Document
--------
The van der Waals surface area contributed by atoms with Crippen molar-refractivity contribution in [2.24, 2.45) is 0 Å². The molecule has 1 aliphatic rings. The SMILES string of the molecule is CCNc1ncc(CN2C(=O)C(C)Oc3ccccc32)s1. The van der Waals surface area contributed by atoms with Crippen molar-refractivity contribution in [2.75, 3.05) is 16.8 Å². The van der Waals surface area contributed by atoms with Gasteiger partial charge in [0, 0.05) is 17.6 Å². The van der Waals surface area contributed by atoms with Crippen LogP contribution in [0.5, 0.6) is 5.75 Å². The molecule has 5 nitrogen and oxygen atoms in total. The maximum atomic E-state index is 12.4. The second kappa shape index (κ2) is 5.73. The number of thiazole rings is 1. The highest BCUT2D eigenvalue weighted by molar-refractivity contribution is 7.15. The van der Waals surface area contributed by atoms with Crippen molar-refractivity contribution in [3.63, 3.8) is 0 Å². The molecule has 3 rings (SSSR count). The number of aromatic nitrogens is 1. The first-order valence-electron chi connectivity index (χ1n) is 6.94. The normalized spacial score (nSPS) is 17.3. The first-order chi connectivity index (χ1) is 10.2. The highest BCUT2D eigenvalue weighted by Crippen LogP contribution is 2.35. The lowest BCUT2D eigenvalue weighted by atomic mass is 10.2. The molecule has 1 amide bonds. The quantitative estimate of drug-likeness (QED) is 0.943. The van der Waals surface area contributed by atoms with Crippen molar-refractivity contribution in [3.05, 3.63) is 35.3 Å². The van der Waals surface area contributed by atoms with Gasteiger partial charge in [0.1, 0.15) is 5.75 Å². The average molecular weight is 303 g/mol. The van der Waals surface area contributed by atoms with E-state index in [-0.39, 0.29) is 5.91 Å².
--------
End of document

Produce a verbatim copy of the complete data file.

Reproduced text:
The van der Waals surface area contributed by atoms with Crippen molar-refractivity contribution in [2.24, 2.45) is 0 Å². The molecule has 1 aliphatic rings. The SMILES string of the molecule is CCNc1ncc(CN2C(=O)C(C)Oc3ccccc32)s1. The van der Waals surface area contributed by atoms with Crippen molar-refractivity contribution in [2.75, 3.05) is 16.8 Å². The van der Waals surface area contributed by atoms with Gasteiger partial charge in [0, 0.05) is 17.6 Å². The van der Waals surface area contributed by atoms with Crippen LogP contribution in [0.5, 0.6) is 5.75 Å². The molecule has 5 nitrogen and oxygen atoms in total. The maximum atomic E-state index is 12.4. The second kappa shape index (κ2) is 5.73. The number of thiazole rings is 1. The highest BCUT2D eigenvalue weighted by molar-refractivity contribution is 7.15. The van der Waals surface area contributed by atoms with Crippen molar-refractivity contribution in [3.63, 3.8) is 0 Å². The molecule has 3 rings (SSSR count). The number of aromatic nitrogens is 1. The first-order valence-electron chi connectivity index (χ1n) is 6.94. The normalized spacial score (nSPS) is 17.3. The first-order chi connectivity index (χ1) is 10.2. The highest BCUT2D eigenvalue weighted by Crippen LogP contribution is 2.35. The lowest BCUT2D eigenvalue weighted by atomic mass is 10.2. The molecule has 1 amide bonds. The quantitative estimate of drug-likeness (QED) is 0.943. The van der Waals surface area contributed by atoms with Crippen molar-refractivity contribution in [3.05, 3.63) is 35.3 Å². The van der Waals surface area contributed by atoms with Gasteiger partial charge in [0.1, 0.15) is 5.75 Å². The average molecular weight is 303 g/mol. The van der Waals surface area contributed by atoms with E-state index in [-0.39, 0.29) is 5.91 Å².